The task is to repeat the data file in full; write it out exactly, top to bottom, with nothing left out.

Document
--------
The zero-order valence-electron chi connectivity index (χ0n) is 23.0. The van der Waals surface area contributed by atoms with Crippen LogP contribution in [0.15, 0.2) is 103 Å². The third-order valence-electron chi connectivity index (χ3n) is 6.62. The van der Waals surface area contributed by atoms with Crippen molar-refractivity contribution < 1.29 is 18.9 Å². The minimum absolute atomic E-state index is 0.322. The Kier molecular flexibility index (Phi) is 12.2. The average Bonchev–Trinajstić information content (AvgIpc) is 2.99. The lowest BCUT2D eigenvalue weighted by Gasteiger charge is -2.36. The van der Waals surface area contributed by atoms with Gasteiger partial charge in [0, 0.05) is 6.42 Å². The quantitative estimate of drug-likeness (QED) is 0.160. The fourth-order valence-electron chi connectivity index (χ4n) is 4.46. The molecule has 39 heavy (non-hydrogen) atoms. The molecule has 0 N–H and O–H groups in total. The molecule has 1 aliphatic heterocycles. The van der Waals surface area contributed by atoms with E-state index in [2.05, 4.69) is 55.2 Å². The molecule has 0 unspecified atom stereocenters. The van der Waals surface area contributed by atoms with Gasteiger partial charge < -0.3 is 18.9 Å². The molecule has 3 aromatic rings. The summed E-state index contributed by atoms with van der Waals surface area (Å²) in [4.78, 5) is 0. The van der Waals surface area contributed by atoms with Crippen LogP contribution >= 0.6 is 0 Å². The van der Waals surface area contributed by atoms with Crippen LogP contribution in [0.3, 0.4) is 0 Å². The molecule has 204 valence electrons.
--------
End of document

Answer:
The zero-order valence-electron chi connectivity index (χ0n) is 23.0. The van der Waals surface area contributed by atoms with Crippen LogP contribution in [0.15, 0.2) is 103 Å². The third-order valence-electron chi connectivity index (χ3n) is 6.62. The van der Waals surface area contributed by atoms with Crippen molar-refractivity contribution < 1.29 is 18.9 Å². The minimum absolute atomic E-state index is 0.322. The Kier molecular flexibility index (Phi) is 12.2. The average Bonchev–Trinajstić information content (AvgIpc) is 2.99. The lowest BCUT2D eigenvalue weighted by Gasteiger charge is -2.36. The van der Waals surface area contributed by atoms with Gasteiger partial charge in [0, 0.05) is 6.42 Å². The quantitative estimate of drug-likeness (QED) is 0.160. The fourth-order valence-electron chi connectivity index (χ4n) is 4.46. The molecule has 39 heavy (non-hydrogen) atoms. The molecule has 0 N–H and O–H groups in total. The molecule has 1 aliphatic heterocycles. The van der Waals surface area contributed by atoms with E-state index in [2.05, 4.69) is 55.2 Å². The molecule has 0 unspecified atom stereocenters. The van der Waals surface area contributed by atoms with Gasteiger partial charge < -0.3 is 18.9 Å². The molecule has 3 aromatic rings. The summed E-state index contributed by atoms with van der Waals surface area (Å²) in [4.78, 5) is 0. The van der Waals surface area contributed by atoms with Crippen LogP contribution >= 0.6 is 0 Å². The van der Waals surface area contributed by atoms with Crippen LogP contribution in [0.3, 0.4) is 0 Å². The molecule has 204 valence electrons.